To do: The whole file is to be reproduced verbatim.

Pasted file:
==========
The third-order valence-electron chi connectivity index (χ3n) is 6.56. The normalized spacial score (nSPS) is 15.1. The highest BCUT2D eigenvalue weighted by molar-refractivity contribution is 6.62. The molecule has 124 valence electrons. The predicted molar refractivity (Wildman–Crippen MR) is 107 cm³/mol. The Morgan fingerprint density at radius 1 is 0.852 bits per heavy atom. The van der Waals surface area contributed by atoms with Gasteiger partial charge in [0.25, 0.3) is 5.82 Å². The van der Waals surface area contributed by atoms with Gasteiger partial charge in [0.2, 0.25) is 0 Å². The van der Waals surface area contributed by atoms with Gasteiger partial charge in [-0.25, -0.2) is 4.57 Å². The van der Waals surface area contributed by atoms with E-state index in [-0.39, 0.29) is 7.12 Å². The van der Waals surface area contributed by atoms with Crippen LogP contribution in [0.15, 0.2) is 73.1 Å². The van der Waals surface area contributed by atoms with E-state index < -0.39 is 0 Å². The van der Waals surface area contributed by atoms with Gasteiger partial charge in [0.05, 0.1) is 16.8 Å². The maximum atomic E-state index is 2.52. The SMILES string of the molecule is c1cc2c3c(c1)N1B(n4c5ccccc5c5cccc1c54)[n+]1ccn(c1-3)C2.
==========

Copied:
The third-order valence-electron chi connectivity index (χ3n) is 6.56. The normalized spacial score (nSPS) is 15.1. The highest BCUT2D eigenvalue weighted by molar-refractivity contribution is 6.62. The molecule has 124 valence electrons. The predicted molar refractivity (Wildman–Crippen MR) is 107 cm³/mol. The Morgan fingerprint density at radius 1 is 0.852 bits per heavy atom. The van der Waals surface area contributed by atoms with Gasteiger partial charge in [0.25, 0.3) is 5.82 Å². The van der Waals surface area contributed by atoms with Gasteiger partial charge in [0.2, 0.25) is 0 Å². The van der Waals surface area contributed by atoms with Gasteiger partial charge in [-0.25, -0.2) is 4.57 Å². The van der Waals surface area contributed by atoms with E-state index in [-0.39, 0.29) is 7.12 Å². The van der Waals surface area contributed by atoms with Crippen LogP contribution in [0.15, 0.2) is 73.1 Å². The van der Waals surface area contributed by atoms with E-state index < -0.39 is 0 Å². The van der Waals surface area contributed by atoms with Gasteiger partial charge in [0.05, 0.1) is 16.8 Å². The maximum atomic E-state index is 2.52. The SMILES string of the molecule is c1cc2c3c(c1)N1B(n4c5ccccc5c5cccc1c54)[n+]1ccn(c1-3)C2.